Low-Pressure/Low-Impact (LPLM) Abrasive Cleaning
LPLM cleaning uses a combination of hard, dense minerals to remove aged or damaged coatings while leaving sound coatings intact. LPLM media can be recycled several times for additional savings including abrasive delivery and disposal costs. The purpose is to reduce energy and material waste by selective, abrasive-blast cleaning.
Thin Film Recoating
Thin film recoating when used in combination with low-pressure/low-impact abrasive cleaning maintains specified mil thickness, protects the integrity of the original application, and minimizes waste and environmental pollution. The purpose is to reduce costs by eliminating the need to over apply the coating to insure coverage.
A new generation of micro-thin exterior clear coats has been developed to improve the appearance and increase the durability of factory-applied coatings. These coatings are based on the nanoscience or the creation, organization of materials, devices, or systems at the nanolevel (one billionth of a meter).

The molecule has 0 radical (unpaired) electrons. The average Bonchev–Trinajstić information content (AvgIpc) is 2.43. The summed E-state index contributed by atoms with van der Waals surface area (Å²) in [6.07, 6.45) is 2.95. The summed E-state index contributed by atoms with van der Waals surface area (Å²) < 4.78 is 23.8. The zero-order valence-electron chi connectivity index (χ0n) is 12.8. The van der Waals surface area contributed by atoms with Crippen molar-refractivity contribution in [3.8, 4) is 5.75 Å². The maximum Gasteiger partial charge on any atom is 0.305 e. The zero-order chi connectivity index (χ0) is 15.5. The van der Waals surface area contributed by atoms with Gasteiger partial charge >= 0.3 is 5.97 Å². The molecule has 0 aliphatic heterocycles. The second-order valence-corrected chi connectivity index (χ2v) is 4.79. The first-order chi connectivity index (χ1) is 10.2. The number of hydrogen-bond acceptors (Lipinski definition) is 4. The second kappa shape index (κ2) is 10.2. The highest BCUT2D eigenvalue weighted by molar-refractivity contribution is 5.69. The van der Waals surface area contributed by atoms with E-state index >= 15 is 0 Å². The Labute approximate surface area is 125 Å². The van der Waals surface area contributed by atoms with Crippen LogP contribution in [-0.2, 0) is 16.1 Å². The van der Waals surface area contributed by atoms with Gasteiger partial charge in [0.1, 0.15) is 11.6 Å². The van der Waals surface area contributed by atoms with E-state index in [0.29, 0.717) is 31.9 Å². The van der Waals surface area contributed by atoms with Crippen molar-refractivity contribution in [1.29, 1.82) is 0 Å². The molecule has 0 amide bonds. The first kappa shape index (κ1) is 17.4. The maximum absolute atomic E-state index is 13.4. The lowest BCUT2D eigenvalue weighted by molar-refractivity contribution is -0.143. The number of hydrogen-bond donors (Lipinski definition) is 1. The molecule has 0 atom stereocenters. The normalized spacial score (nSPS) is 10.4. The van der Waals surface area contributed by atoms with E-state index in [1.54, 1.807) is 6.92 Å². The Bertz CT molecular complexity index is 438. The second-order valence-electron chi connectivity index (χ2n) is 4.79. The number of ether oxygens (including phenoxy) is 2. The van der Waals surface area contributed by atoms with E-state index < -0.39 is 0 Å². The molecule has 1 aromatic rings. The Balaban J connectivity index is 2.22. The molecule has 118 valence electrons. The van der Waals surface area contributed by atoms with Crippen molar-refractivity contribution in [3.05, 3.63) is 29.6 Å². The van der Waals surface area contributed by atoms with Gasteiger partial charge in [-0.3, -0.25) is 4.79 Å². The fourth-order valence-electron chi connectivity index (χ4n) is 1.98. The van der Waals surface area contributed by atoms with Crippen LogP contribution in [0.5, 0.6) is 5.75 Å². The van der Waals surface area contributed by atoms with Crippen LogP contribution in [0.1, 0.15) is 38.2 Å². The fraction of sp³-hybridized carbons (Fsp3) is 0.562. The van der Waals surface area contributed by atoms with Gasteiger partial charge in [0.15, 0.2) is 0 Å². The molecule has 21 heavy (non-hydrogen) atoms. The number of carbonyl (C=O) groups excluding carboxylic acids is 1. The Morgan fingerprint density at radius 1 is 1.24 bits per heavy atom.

One new nanocoating from Germany, Permanon, uses silicium as its pigment base. Silicium is a component of glass and is the same material used to produce modern computer chips. Silicium, also known as silicon, is the second-most-abundant element on earth, after oxygen. Silicon is a metalloid, meaning it has properties of both metal and nonmetals but, should not be confused with silicone, which is a man-made sealant.The application of Permanon over factory-applied coatings produces properties similar to hardened glass. The surface is chemically inert, dirt and dust will not bond to treated surfaces, and are protected against water, acid rain, and other types of chemical pollution. Permanon produces a hydrophobic surface that repels moisture. Waterproofing a coated surface eliminates moisture from being absorbed into the coating and migrating to the underlying metal substrate. This aids in protecting the asset from coating failure and irreversible corrosion damage.
Surface modification at the microscopic level with silicium nanoparticles produces a coating that is smoother, easier to clean, and stays clean longer.
Permanon provides workers with a simple way to monitor performance by ASTM F-2202 water break testing. When water is sprayed on a surface, the formation of large droplets indicates that water-repelling properties have been created. The size and shape of the droplets indicate the level of water-proofing. This can be measured by contact angle.
Contact angle is measured by a straight line that begins at the base of the droplet and travels in a straight line along the outer surface to the break-off point. The higher the degree of incline of the water droplet; the higher the surface’s resistance to moisture.
LCS — Time Management